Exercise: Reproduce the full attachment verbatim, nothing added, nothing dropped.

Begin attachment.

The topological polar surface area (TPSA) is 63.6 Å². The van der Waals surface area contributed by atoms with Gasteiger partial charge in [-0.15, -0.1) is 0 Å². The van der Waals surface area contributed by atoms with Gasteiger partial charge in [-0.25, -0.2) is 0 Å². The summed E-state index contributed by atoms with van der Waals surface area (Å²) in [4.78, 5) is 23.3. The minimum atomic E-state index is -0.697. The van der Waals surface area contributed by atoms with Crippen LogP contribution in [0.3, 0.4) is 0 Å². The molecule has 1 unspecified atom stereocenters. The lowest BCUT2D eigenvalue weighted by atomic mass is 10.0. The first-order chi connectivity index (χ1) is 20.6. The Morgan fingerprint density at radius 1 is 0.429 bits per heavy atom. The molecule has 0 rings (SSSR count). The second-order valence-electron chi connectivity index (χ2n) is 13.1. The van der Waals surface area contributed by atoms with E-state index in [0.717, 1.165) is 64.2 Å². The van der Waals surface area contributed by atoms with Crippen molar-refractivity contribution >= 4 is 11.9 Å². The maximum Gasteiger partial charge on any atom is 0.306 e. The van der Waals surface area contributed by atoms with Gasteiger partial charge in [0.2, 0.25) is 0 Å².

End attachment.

The topological polar surface area (TPSA) is 63.6 Å². The van der Waals surface area contributed by atoms with Gasteiger partial charge in [-0.15, -0.1) is 0 Å². The van der Waals surface area contributed by atoms with Gasteiger partial charge in [-0.25, -0.2) is 0 Å². The summed E-state index contributed by atoms with van der Waals surface area (Å²) in [4.78, 5) is 23.3. The minimum atomic E-state index is -0.697. The van der Waals surface area contributed by atoms with Crippen LogP contribution in [0.3, 0.4) is 0 Å². The molecule has 1 unspecified atom stereocenters. The lowest BCUT2D eigenvalue weighted by atomic mass is 10.0. The first-order chi connectivity index (χ1) is 20.6. The Morgan fingerprint density at radius 1 is 0.429 bits per heavy atom. The molecule has 0 rings (SSSR count). The second-order valence-electron chi connectivity index (χ2n) is 13.1. The van der Waals surface area contributed by atoms with E-state index in [0.717, 1.165) is 64.2 Å². The van der Waals surface area contributed by atoms with Crippen molar-refractivity contribution >= 4 is 11.9 Å². The maximum Gasteiger partial charge on any atom is 0.306 e. The van der Waals surface area contributed by atoms with Gasteiger partial charge in [0.2, 0.25) is 0 Å².